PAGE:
LCS 2003 & Windows Messenger 5 Connectivity
Overall the behavior below is applicable for LCS 2005 but given the new feature of Pools there may be some slight/subtle difference, so for now this is about 2003 and I will edit at a later time with 2005 applicable changes (if any).

When establishing connectivity for Windows Messenger 5 (WM5) to LCS for the first time, the following items need to be checked.
1) The user has been enabled, given a SIP-URI and homed on a server.
2) The user sip-uri (e.g. - toml@microsoft.com)
3) The domain in the sip-uri (e.g. -microsoft.com) is listed in LCS. For 2003 you would look on the domain tab under Users Services Global Settings For 2005 you would look at the properties of the Forest
NOTE: Please keep in mind that the domain used for LCS and WM5 does not need to match your Active Directory or DNS namespace. I like to use the example of toml@fuzzybunny.local. It is just an attribute that has to be set and the environment supports. While it does not have to match the DNS namespace, users of Autoconfiguration (discussed below) will have some further considerations.
4) The LCS server is configured to accept connections on TCP and/or TLS.
5) WM5 users in the domain can provide credentials using NTLM: DOMAIN\Toml or Kerberos: toml@domain.com. Again note that this does not have to match my sip-uri. NOTE: For WM5 clients in a workgroup, if the LCS server is configured for both Kerberos and NTLM when the client connects the server will present both options. If the WM5 client is passing the Kerberos style credentials we will attempt to logon using Kerberos as it is more secure but fail as we are in a workgroup. If we try Kerberos and fail we will not try NTLM as we won't try a less secure method. The solution, in this configuration, is to alter the logon credentials to use the NTLM style.

WM5 using TCP
1) Configure the client under Tools, Options, Accounts, Advanced to use TCP as a protocol and use the IP address of the LCS server. This eliminates name resolution problems and also validates connectivity without the overhead of TLS and certificates. If this fails to connect you need to double check all the items above.
Next you will want to change the settings to use the FQDN of the LCS server to test name resolution. If any of this fails, you can enable client side logging by changing the registry keys in the following location.
[HKEY_CURRENT_USER\Software\Microsoft\Tracing\RTCDLL]
"EnableFileTracing"=dword:1
"FileDirectory"= C:You have to EXIT the WM5 client, and when you restart a file with the name RTCDLL*.log

WM5 using TLS
1) The LCS server needs to have requested a certificate for the FQDN of the machine and also the trusted root authority. See my other posting about LCS 2003 and Certificates. http://tomllcskid.blogspot.com/2004/10/lcs-2003-certificates.html
2) LCS needs to be configured for TLS with the above certificate. Any errors here, refer to the url in step 1.
3) You have to have the trusted root authority certificate on the client
4) You have to configure WM5 for TLS and the name must be the same as the name on the certificate used by the LCS server. While there are situations in which it would not be the actual FQDN those are typically one-off situations and if you are doing that you probably don't need much of this info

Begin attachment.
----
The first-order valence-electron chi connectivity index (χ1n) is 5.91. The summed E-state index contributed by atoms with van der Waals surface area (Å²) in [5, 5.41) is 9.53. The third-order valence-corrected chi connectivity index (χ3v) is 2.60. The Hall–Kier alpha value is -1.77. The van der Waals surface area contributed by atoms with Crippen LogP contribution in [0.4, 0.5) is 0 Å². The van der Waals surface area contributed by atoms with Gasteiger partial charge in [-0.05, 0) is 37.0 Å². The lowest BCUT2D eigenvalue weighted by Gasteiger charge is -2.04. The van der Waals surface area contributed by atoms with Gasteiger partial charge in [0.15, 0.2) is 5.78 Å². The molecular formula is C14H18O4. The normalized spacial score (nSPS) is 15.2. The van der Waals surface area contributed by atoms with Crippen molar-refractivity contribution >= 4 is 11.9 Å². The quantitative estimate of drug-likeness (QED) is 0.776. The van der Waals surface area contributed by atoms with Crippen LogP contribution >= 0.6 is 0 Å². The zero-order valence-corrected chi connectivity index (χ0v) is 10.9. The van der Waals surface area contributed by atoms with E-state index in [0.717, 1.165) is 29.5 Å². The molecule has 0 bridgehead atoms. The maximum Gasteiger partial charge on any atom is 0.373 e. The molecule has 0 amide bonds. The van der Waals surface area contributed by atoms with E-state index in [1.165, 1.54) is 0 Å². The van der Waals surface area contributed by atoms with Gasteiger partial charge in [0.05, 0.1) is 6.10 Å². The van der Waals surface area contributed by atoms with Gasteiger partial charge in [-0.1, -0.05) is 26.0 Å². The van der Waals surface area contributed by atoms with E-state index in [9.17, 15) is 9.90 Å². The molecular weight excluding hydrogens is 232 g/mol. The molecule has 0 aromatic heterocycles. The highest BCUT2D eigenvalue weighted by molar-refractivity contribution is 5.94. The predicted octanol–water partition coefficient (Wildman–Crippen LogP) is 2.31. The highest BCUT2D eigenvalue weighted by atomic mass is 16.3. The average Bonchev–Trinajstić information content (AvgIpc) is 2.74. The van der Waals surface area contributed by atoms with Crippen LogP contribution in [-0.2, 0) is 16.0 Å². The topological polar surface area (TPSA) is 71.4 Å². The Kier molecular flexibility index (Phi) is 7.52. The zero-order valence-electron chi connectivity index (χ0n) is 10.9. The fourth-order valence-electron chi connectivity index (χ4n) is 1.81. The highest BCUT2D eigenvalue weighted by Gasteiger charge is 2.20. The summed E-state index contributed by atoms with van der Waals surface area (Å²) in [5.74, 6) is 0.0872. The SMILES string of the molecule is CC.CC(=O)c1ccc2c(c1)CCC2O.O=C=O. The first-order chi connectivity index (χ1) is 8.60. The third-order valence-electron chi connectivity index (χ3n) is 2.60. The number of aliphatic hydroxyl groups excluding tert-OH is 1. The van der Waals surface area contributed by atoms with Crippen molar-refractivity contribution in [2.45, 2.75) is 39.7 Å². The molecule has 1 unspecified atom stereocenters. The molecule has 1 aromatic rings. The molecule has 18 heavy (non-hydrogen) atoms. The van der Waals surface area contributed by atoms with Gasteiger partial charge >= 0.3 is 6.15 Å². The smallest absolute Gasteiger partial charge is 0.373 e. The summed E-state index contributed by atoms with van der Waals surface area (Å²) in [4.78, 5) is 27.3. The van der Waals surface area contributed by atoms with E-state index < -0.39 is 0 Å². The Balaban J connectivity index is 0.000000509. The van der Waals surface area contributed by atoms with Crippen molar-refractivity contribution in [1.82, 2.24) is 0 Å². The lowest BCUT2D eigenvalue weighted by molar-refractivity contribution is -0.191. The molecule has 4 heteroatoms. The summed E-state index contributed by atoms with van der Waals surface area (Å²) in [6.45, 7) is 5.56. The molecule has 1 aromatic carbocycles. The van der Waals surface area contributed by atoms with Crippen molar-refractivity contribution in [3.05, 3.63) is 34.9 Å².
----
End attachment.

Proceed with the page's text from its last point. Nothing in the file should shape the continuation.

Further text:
If the client connection fails you want to refer to the above client side logging information. I also recommend to customers trying to use the IP address with TLS as this will almost always help give a certificate error which can help prove a connection is being established.

WM5 using Autoconfiguration
Autoconfiguration is where DNS and your sip-uri start to matter, so pay attention
WM5 using Autoconfiguration will make the following DNS queries when trying to connect and sign-in. We will use the example of toml@microsoft.com
_sip._tcp.microsoft.com
_sip._tls.microsoft.com
sip.microsoft.com
Notice that the above queries are based on the domain portion of my sip-uri. So for customers that do use a sip-uri that does not match their DNS namespace just have to make sure that they can make an authoritative zone for the namespace. For my wacky example toml@fuzzybunny.local you or your ISP would now need to configure a zone for this. Keep in mind that you only need to create a service record and that the HOST record it refers to could be in another domain (_sip._tls.fuzzybunny.local could refer to HOST lcsserver1.microsoft.com)

For customers who have the WM5 client configured for High Security Mode you will need one other registry key change, or change Group Policy (rtclient.adm is on product CD and called Allow Additional DNS Names)
1. Start, Run, Regedit, navigate to HKLM\Software\Policies\Microsoft
2. Under Microsoft create the following key: Messenger
3. Under the new Messenger key create the following key: Client
4. Under the new Client key create the following key: {83D4679F-B6D7-11D2-BF36-00C04FB90A03}
NOTE: that the {} are required in the key with the GUID (Globally Unique Identifier).
5. Under the new GUID key above create the following key: _Default
6. Create a new DWORD value: DisableStrictDNSNaming Set the value data to 1
7. Sign out and exit Windows Messenger
The reason for this key is that in High Security Mode the client is expecting to recieve a certificate for SIP.DOMAIN.COM which you likely did not name the server and get a certificate for. Enabling the group policy or registry value sets the client to ignore the Host name, in fact it will also ignore child domains - bogus.sales.domain.com would be accepted as it was a certificate for domain.com

Hope this helps.
Toml LCS kid